By Lesley Mealor / Edited by Samantha Bellerose, B.Ed, Dip.Dance(Performing Arts)
Clogging, or clog dance, originated in the foothills of Appalachia around the mid-1700s, and was adapted from a combination of the folk dances of the early American settlers of the area, who came from England, Ireland, Scotland and Germany. Each of these cultures had their own rich history of folk dancing and folk music, which all included some form of percussive footwork, personal expression, and upbeat music.
Clogging was traditionally done as a social dance, and over the years began to incorporate patterns similar to square dancing, where groups of dancers would change formations by listening for cues, or calls. These cues were developed regionally, however, which meant they were all different.
As the rural landscape evolved to allow for more travel, the many regional styles of clogging cues and steps needed to be codified. Thanks in large part to Sheila Popwell, clogging was codified for the first time in the early 1980s and led the style to become more popular in dance studios.
Today, working from the codified terminology and cueing methodology, clogging has taken on multiple forms. Traditional clogging still includes bluegrass music, individual expression and partnering. The footwork is less intricate, but still focuses on striking the floor in rhythmic patterns. In a contemporary clogging class, you can expect more intricate footwork, popular music, and more unison dancing.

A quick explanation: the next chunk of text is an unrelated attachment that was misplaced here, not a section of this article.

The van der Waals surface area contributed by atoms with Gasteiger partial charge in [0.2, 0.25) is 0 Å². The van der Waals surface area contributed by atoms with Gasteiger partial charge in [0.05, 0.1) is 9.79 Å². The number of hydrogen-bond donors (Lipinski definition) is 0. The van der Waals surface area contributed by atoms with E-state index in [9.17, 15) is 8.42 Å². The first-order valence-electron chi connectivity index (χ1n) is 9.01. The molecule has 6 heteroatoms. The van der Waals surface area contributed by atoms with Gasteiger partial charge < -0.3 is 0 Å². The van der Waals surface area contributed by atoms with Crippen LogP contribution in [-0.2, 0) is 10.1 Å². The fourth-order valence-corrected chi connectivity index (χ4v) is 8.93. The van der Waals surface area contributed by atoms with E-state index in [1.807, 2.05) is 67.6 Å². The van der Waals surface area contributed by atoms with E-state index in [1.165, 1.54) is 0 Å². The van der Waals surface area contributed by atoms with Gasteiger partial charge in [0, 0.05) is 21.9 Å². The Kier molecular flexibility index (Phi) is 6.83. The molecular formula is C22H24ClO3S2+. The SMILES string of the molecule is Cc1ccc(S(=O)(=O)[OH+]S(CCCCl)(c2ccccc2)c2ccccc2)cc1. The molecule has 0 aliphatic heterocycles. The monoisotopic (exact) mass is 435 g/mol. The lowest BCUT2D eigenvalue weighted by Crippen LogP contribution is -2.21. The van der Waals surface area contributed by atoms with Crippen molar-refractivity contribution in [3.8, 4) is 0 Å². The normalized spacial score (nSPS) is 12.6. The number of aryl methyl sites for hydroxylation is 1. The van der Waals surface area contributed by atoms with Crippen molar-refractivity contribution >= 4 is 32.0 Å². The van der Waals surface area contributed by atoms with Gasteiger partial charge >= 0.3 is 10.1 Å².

All clogging classes will require clogging shoes, which are leather or synthetic oxford shoes, in either black or white, with steel jingle taps. Jingle taps, unlike regular taps for tap shoes, have two layers of metal that “jingle” when they strike each other and the floor. In clogging classes, expect high energy movement, intricate footwork, and a lot of fun!
This page is just one of hundreds of definitions of the many styles and genres of dance. This library is being continually added to by the writers and contributors of Dance Parent 101!